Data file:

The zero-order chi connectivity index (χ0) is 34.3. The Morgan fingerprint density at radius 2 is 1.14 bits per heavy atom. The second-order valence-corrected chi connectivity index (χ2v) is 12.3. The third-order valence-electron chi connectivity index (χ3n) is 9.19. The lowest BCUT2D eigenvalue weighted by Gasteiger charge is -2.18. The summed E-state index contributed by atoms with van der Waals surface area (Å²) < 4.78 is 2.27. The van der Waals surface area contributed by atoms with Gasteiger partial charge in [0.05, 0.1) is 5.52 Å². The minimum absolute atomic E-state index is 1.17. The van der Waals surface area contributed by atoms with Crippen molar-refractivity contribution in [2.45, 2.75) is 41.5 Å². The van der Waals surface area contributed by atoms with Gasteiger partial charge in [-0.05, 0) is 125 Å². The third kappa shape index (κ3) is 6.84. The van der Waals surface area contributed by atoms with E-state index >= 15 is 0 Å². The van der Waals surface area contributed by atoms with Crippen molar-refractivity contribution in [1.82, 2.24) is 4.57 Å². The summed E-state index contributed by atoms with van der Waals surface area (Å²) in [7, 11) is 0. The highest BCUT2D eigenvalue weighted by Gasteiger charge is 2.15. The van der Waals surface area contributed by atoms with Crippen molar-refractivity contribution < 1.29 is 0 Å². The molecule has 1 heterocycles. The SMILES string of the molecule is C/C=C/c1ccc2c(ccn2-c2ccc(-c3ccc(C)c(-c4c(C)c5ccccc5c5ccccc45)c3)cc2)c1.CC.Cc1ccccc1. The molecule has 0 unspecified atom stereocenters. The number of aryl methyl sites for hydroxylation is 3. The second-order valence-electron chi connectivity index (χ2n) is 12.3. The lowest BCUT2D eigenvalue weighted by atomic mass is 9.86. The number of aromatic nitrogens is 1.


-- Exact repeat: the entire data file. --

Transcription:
The zero-order chi connectivity index (χ0) is 34.3. The Morgan fingerprint density at radius 2 is 1.14 bits per heavy atom. The second-order valence-corrected chi connectivity index (χ2v) is 12.3. The third-order valence-electron chi connectivity index (χ3n) is 9.19. The lowest BCUT2D eigenvalue weighted by Gasteiger charge is -2.18. The summed E-state index contributed by atoms with van der Waals surface area (Å²) < 4.78 is 2.27. The van der Waals surface area contributed by atoms with Gasteiger partial charge in [0.05, 0.1) is 5.52 Å². The minimum absolute atomic E-state index is 1.17. The van der Waals surface area contributed by atoms with Crippen molar-refractivity contribution in [2.45, 2.75) is 41.5 Å². The van der Waals surface area contributed by atoms with Gasteiger partial charge in [-0.05, 0) is 125 Å². The third kappa shape index (κ3) is 6.84. The van der Waals surface area contributed by atoms with E-state index >= 15 is 0 Å². The van der Waals surface area contributed by atoms with Crippen molar-refractivity contribution in [1.82, 2.24) is 4.57 Å². The summed E-state index contributed by atoms with van der Waals surface area (Å²) in [7, 11) is 0. The highest BCUT2D eigenvalue weighted by Gasteiger charge is 2.15. The van der Waals surface area contributed by atoms with Crippen molar-refractivity contribution < 1.29 is 0 Å². The molecule has 1 heterocycles. The SMILES string of the molecule is C/C=C/c1ccc2c(ccn2-c2ccc(-c3ccc(C)c(-c4c(C)c5ccccc5c5ccccc45)c3)cc2)c1.CC.Cc1ccccc1. The molecule has 0 unspecified atom stereocenters. The number of aryl methyl sites for hydroxylation is 3. The second-order valence-electron chi connectivity index (χ2n) is 12.3. The lowest BCUT2D eigenvalue weighted by atomic mass is 9.86. The number of aromatic nitrogens is 1.